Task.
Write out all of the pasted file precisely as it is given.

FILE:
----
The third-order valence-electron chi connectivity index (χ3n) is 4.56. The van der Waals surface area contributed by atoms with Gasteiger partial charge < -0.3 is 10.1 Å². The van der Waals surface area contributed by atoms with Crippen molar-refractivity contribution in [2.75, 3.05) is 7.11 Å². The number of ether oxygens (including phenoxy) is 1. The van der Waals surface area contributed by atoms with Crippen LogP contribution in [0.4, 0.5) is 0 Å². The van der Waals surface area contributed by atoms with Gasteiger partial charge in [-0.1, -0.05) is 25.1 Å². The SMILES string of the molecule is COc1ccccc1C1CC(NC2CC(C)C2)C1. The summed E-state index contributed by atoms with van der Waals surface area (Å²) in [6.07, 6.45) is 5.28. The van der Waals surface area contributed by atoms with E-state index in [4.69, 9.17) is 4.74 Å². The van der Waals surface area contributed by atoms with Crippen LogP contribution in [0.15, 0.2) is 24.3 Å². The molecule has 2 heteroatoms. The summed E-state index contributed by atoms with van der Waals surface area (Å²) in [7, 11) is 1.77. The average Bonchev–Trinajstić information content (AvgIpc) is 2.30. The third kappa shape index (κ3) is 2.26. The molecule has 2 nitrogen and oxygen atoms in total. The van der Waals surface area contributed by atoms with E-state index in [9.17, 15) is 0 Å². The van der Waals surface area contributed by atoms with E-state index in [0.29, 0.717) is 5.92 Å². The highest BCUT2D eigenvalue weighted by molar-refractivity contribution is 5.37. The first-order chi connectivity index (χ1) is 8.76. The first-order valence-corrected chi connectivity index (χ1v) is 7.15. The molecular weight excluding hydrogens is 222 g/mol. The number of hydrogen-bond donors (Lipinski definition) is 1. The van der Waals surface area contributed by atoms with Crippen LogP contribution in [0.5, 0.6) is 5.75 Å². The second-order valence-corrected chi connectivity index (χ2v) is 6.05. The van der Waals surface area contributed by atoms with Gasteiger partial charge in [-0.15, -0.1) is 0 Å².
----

The third-order valence-electron chi connectivity index (χ3n) is 4.56. The van der Waals surface area contributed by atoms with Gasteiger partial charge < -0.3 is 10.1 Å². The van der Waals surface area contributed by atoms with Crippen molar-refractivity contribution in [2.75, 3.05) is 7.11 Å². The number of ether oxygens (including phenoxy) is 1. The van der Waals surface area contributed by atoms with Crippen LogP contribution in [0.4, 0.5) is 0 Å². The van der Waals surface area contributed by atoms with Gasteiger partial charge in [-0.1, -0.05) is 25.1 Å². The SMILES string of the molecule is COc1ccccc1C1CC(NC2CC(C)C2)C1. The summed E-state index contributed by atoms with van der Waals surface area (Å²) in [6.07, 6.45) is 5.28. The van der Waals surface area contributed by atoms with E-state index in [4.69, 9.17) is 4.74 Å². The van der Waals surface area contributed by atoms with Crippen LogP contribution in [0.15, 0.2) is 24.3 Å². The molecule has 2 heteroatoms. The summed E-state index contributed by atoms with van der Waals surface area (Å²) in [7, 11) is 1.77. The average Bonchev–Trinajstić information content (AvgIpc) is 2.30. The third kappa shape index (κ3) is 2.26. The molecule has 2 nitrogen and oxygen atoms in total. The van der Waals surface area contributed by atoms with E-state index in [9.17, 15) is 0 Å². The van der Waals surface area contributed by atoms with E-state index in [0.29, 0.717) is 5.92 Å². The highest BCUT2D eigenvalue weighted by molar-refractivity contribution is 5.37. The first-order chi connectivity index (χ1) is 8.76. The first-order valence-corrected chi connectivity index (χ1v) is 7.15. The molecular weight excluding hydrogens is 222 g/mol. The number of hydrogen-bond donors (Lipinski definition) is 1. The van der Waals surface area contributed by atoms with Crippen LogP contribution in [0.5, 0.6) is 5.75 Å². The second-order valence-corrected chi connectivity index (χ2v) is 6.05. The van der Waals surface area contributed by atoms with Gasteiger partial charge in [-0.15, -0.1) is 0 Å².